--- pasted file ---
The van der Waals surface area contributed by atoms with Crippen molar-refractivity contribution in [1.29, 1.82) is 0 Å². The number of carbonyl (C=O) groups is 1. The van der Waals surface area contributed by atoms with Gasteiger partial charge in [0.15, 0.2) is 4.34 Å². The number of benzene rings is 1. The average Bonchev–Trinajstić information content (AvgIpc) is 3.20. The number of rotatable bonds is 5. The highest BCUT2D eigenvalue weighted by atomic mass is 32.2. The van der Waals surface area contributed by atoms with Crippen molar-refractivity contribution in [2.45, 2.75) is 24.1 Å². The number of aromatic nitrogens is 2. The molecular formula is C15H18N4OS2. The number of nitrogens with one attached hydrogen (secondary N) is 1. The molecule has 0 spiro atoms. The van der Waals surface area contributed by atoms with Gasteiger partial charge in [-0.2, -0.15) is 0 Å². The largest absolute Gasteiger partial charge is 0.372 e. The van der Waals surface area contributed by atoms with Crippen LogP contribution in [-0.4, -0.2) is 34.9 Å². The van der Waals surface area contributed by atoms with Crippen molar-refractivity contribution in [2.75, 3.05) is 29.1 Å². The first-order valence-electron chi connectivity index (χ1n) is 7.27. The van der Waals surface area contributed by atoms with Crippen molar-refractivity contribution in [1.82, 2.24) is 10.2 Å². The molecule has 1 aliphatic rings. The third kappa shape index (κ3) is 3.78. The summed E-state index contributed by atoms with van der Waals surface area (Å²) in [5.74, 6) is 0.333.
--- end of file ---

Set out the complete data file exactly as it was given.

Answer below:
The van der Waals surface area contributed by atoms with Crippen molar-refractivity contribution in [1.29, 1.82) is 0 Å². The number of carbonyl (C=O) groups is 1. The van der Waals surface area contributed by atoms with Gasteiger partial charge in [0.15, 0.2) is 4.34 Å². The number of benzene rings is 1. The average Bonchev–Trinajstić information content (AvgIpc) is 3.20. The number of rotatable bonds is 5. The highest BCUT2D eigenvalue weighted by atomic mass is 32.2. The van der Waals surface area contributed by atoms with Crippen molar-refractivity contribution in [2.45, 2.75) is 24.1 Å². The number of aromatic nitrogens is 2. The molecular formula is C15H18N4OS2. The number of nitrogens with one attached hydrogen (secondary N) is 1. The molecule has 0 spiro atoms. The van der Waals surface area contributed by atoms with Gasteiger partial charge in [-0.2, -0.15) is 0 Å². The largest absolute Gasteiger partial charge is 0.372 e. The van der Waals surface area contributed by atoms with Crippen LogP contribution in [-0.4, -0.2) is 34.9 Å². The van der Waals surface area contributed by atoms with Crippen molar-refractivity contribution in [2.75, 3.05) is 29.1 Å². The first-order valence-electron chi connectivity index (χ1n) is 7.27. The van der Waals surface area contributed by atoms with Crippen molar-refractivity contribution in [1.82, 2.24) is 10.2 Å². The molecule has 1 aliphatic rings. The third kappa shape index (κ3) is 3.78. The summed E-state index contributed by atoms with van der Waals surface area (Å²) in [5.74, 6) is 0.333.